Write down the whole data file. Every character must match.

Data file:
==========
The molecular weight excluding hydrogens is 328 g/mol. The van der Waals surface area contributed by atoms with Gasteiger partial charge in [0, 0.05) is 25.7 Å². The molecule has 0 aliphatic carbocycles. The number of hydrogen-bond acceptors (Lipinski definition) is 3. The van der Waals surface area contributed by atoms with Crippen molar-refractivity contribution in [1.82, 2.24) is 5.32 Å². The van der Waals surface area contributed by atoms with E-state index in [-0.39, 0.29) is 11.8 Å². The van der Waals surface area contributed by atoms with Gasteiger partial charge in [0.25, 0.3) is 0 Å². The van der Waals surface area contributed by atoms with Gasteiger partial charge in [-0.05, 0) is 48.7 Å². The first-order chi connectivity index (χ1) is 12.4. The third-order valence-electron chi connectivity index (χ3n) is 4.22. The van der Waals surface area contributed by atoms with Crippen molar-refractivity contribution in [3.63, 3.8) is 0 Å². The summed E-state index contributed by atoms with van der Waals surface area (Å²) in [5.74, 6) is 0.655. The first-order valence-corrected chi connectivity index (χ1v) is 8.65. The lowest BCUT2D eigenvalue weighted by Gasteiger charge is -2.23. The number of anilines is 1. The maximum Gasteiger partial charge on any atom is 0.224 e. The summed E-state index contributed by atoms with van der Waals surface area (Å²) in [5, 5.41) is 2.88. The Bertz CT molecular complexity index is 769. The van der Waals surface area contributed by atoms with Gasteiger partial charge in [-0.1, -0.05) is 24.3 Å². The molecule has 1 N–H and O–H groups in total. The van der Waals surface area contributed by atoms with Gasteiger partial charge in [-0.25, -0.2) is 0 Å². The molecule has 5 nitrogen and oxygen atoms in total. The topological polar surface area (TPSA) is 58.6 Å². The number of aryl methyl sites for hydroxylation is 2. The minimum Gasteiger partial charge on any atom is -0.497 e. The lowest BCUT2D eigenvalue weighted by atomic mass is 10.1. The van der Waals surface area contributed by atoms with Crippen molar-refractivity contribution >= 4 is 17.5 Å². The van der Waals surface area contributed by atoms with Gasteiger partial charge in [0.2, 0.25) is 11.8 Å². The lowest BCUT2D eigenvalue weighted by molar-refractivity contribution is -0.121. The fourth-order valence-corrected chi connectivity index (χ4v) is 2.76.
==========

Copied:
The molecular weight excluding hydrogens is 328 g/mol. The van der Waals surface area contributed by atoms with Gasteiger partial charge in [0, 0.05) is 25.7 Å². The molecule has 0 aliphatic carbocycles. The number of hydrogen-bond acceptors (Lipinski definition) is 3. The van der Waals surface area contributed by atoms with Crippen molar-refractivity contribution in [1.82, 2.24) is 5.32 Å². The van der Waals surface area contributed by atoms with E-state index in [-0.39, 0.29) is 11.8 Å². The van der Waals surface area contributed by atoms with Gasteiger partial charge in [0.25, 0.3) is 0 Å². The van der Waals surface area contributed by atoms with Gasteiger partial charge in [-0.05, 0) is 48.7 Å². The first-order chi connectivity index (χ1) is 12.4. The third-order valence-electron chi connectivity index (χ3n) is 4.22. The van der Waals surface area contributed by atoms with Crippen molar-refractivity contribution in [3.63, 3.8) is 0 Å². The summed E-state index contributed by atoms with van der Waals surface area (Å²) in [5.74, 6) is 0.655. The first-order valence-corrected chi connectivity index (χ1v) is 8.65. The lowest BCUT2D eigenvalue weighted by Gasteiger charge is -2.23. The number of anilines is 1. The maximum Gasteiger partial charge on any atom is 0.224 e. The summed E-state index contributed by atoms with van der Waals surface area (Å²) in [5, 5.41) is 2.88. The Bertz CT molecular complexity index is 769. The van der Waals surface area contributed by atoms with Gasteiger partial charge in [-0.1, -0.05) is 24.3 Å². The molecule has 1 N–H and O–H groups in total. The van der Waals surface area contributed by atoms with Gasteiger partial charge in [-0.25, -0.2) is 0 Å². The molecule has 5 nitrogen and oxygen atoms in total. The topological polar surface area (TPSA) is 58.6 Å². The number of aryl methyl sites for hydroxylation is 2. The minimum Gasteiger partial charge on any atom is -0.497 e. The lowest BCUT2D eigenvalue weighted by atomic mass is 10.1. The van der Waals surface area contributed by atoms with Crippen molar-refractivity contribution >= 4 is 17.5 Å². The van der Waals surface area contributed by atoms with Gasteiger partial charge in [0.2, 0.25) is 11.8 Å². The lowest BCUT2D eigenvalue weighted by molar-refractivity contribution is -0.121. The fourth-order valence-corrected chi connectivity index (χ4v) is 2.76.